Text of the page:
I first heard of panko in cooking school, around the year 2000, although cooking professionals had been using it for years at that point.   They knew what everybody else would later come to learn: Coarsely ground panko was superior in almost every way to regular breadcrumbs: lighter, airier, less prone to absorbing oil. It stayed crunchier, and it was forgiving in the pan.

As far as I can tell, panko arrived in the U.S. in the 1980’s, brought by a Japanese manufacturer with a profitable interest in breaded seafood. But the earliest reference I can find to it in a cookbook was in The Frugal Gourmet Cooks with Wine (1988), where it is used in the traditional fashion–breading a tonkatsu.  A few years later, Martha Stewart picked it up.  But since Martha Stewart wasn’t yet  Martha Stewart, it didn’t make much of a difference.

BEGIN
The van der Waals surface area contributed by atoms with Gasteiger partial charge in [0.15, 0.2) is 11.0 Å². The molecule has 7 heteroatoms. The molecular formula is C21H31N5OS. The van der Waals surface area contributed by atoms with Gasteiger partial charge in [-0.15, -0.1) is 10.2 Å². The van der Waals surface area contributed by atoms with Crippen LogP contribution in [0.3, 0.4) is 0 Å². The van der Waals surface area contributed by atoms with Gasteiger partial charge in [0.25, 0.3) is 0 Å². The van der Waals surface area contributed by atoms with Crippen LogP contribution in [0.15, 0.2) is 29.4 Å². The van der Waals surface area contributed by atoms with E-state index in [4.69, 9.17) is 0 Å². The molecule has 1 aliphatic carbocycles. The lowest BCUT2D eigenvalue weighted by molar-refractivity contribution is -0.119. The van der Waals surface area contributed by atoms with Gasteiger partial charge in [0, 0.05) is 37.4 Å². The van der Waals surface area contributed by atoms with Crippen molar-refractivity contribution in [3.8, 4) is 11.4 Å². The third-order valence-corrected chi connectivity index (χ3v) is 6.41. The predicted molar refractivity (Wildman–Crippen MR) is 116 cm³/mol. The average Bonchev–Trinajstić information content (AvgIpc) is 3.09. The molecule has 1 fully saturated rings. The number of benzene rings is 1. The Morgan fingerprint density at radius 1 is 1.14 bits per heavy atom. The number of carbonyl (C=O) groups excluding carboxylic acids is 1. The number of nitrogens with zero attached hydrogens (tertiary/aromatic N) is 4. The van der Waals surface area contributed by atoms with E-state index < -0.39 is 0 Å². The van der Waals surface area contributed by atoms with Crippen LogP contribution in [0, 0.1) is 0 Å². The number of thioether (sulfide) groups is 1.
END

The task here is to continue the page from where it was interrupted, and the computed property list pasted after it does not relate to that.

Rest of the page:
Bit by bit, panko has crossed over from being an exotic seafood crust ingredient to being a default ingredient for any crust.   Rachael Ray puts in on mac and cheese.  Ming Tsai puts it on eggplant.  Ina Garten uses it to top mushrooms.

Panko goes inside stuff too, where regular bread crumbs now fear to tread–meatballs and stuffing, say.  Last night I made some meatballs from the Pioneer Woman Cooks: Food from My Frontier.  Despite a calorie count that is an argument for cooking from this book only once a month, the pork-and-beef meatballs seemed  lighter–proving that panko isn’t always just about the crunch.

I think the final clue, for me, that panko had arrived was the news a month ago that Wendy’s–yes, “Where’s the Beef?” Wendy’s–was offering a Premium Fish Fillet coated in panko, and felt no need to explain what that might be.

It’s not the way every immigrant wants to make his or her name in this country–becoming a star component on a fast-food menu–but I dare say it will help make panko even easier to find on your local supermarket shelves.  And for those of us addicted to panko’s easy, crunchalicious ways in the kitchen, that can only be welcome news.